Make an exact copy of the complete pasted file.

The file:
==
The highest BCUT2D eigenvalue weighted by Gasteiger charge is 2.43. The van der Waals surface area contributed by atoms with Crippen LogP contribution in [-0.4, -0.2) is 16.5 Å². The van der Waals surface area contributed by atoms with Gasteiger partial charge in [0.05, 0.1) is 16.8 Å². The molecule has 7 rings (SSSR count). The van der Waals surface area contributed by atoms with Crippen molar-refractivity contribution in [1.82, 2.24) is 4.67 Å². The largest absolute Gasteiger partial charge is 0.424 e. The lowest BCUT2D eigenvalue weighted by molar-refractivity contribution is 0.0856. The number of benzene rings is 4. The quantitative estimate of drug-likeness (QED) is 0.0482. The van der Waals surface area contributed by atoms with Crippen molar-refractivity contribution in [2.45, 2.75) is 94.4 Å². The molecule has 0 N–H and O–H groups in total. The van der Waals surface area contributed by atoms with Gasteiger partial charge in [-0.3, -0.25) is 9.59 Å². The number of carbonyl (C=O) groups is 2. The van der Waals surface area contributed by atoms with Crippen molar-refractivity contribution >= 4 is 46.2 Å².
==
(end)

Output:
The highest BCUT2D eigenvalue weighted by Gasteiger charge is 2.43. The van der Waals surface area contributed by atoms with Crippen LogP contribution in [-0.4, -0.2) is 16.5 Å². The van der Waals surface area contributed by atoms with Gasteiger partial charge in [0.05, 0.1) is 16.8 Å². The molecule has 7 rings (SSSR count). The van der Waals surface area contributed by atoms with Crippen molar-refractivity contribution in [1.82, 2.24) is 4.67 Å². The largest absolute Gasteiger partial charge is 0.424 e. The lowest BCUT2D eigenvalue weighted by molar-refractivity contribution is 0.0856. The number of benzene rings is 4. The quantitative estimate of drug-likeness (QED) is 0.0482. The van der Waals surface area contributed by atoms with Crippen molar-refractivity contribution in [2.45, 2.75) is 94.4 Å². The molecule has 0 N–H and O–H groups in total. The van der Waals surface area contributed by atoms with Gasteiger partial charge in [-0.3, -0.25) is 9.59 Å². The number of carbonyl (C=O) groups is 2. The van der Waals surface area contributed by atoms with Crippen molar-refractivity contribution >= 4 is 46.2 Å².